Before the children of Israel entered the Land of Promise, the folk of Gad, Reuben, and half the tribe of Manasseh appealed to Moses to let them settle in the grazing lands of Transjordan, east of the Jordan River. Moses acquiesced to their request on the condition that "all your armed men cross over the Jordan before the LORD until He has driven out His enemies from before Him" (Numbers 32:21). Later, Joshua reminds the people of these tribes of the bargain they had struck with Moses:
Your wives, your little ones, and your livestock shall remain in the land which Moses gave you on this [east] side of the Jordan. But you shall pass before your brethren armed, all your mighty men of valor, and help them. . . . (Joshua 1:14)
This was precedent breaking! Numbers 2:3-9 shows that, in the long wilderness trek, Judah (with Issachar and Zebulun) led the march: "These shall break camp first" (verse 9; see also, Numbers 10:14). Joshua's change in the order of march must have appeared to him only good strategy. Manasseh must have proven itself a formidable fighting force in Joshua's experience.
Manasseh did not renege. Joshua 4:12-13 tells us that "about forty thousand" men of Reuben, Gad, and the eastern half-tribe of Manasseh "crossed over before the Lord for battle, to the plains of Jericho." Considering the victories of the Israelites, Manasseh must have carried the big stick very well.
Nor was the other half-tribe of Manasseh, which finally settled to the west of the Jordan River, made up of wimps. As he was parceling out the land, Joshua describes Machir, a Manassite leader, as "a man of war" (Joshua 17:1). In verse 17, Joshua encourages a griping (western) Manasseh and Ephraim, telling them, "You are a great people and have great power. . . ." In verse 18, he continues:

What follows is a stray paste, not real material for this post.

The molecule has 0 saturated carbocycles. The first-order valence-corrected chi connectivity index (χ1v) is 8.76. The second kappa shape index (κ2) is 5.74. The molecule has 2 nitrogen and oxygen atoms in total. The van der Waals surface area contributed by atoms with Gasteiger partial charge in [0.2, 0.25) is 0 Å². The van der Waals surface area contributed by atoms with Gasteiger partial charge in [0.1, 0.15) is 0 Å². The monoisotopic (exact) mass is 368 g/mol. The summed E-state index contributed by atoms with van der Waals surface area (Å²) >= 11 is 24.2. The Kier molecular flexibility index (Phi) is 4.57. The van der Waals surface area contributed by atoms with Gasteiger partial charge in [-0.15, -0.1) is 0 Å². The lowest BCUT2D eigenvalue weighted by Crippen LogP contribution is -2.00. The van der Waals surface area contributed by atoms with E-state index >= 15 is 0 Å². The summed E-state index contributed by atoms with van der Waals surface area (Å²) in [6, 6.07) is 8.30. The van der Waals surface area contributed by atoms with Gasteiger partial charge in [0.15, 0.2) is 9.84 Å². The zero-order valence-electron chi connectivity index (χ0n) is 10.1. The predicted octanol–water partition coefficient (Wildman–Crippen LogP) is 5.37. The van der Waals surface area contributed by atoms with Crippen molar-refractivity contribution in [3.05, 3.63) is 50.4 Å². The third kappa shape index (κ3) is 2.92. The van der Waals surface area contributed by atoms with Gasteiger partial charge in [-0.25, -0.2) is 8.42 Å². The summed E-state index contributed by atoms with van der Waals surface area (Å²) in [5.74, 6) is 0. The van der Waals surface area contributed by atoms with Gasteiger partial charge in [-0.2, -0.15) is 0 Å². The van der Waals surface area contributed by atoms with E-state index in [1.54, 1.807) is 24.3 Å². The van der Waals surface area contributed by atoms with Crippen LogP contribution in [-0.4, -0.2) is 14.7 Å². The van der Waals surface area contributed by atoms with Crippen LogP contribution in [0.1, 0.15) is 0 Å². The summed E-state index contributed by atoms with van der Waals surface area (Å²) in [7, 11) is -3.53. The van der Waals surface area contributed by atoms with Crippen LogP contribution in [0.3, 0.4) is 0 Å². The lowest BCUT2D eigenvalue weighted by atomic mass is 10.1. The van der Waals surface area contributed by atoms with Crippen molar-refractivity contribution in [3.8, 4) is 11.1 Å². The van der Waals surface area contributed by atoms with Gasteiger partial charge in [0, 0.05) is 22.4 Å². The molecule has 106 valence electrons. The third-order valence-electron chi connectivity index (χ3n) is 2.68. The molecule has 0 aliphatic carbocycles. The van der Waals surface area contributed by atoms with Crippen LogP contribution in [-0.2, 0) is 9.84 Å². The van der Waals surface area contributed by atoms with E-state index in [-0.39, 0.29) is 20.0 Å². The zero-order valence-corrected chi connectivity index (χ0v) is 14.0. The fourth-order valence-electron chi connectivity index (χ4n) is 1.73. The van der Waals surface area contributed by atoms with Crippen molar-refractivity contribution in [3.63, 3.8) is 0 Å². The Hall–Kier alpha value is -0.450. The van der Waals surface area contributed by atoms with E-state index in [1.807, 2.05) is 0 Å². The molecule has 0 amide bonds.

. . . the mountain country shall be yours. Although it is wooded, you shall cut it down, and its farthest extent shall be yours; for you shall drive out the Canaanites, though they have iron chariots and are strong.
Joshua was fully confident that Manasseh could defeat its enemies, even though the Canaanites, having entered the Iron Age, then deployed a military technology far superior to that of the Israelites.
Manasseh maintained a challenging military capability for many years. I Chronicles 5:18-22 describes a war in which the eastern half-tribe of Manasseh, along with Gad and Reuben, were victorious over various Gentile peoples. The Israelite troops were "valiant men, men able to bear shield and sword, to shoot with the bow, and skillful in war" (verse 18). Their leaders were "mighty men of valor, famous men" (verse 24).
The record of David's coronation in Hebron bears witness that Manasseh's warrior culture was alive and well about a thousand years before Christ. Of the 304,822 troops sent by the various tribes to this august occasion, 158,800, or 52.6% were from Ephraim and Manasseh (along with Gad and Reuben). I Chronicles 12:23-40 tells the story. Joseph appears to be a major contributor largely due to his warrior culture.
Globalism (Part Six): Tide and Countertide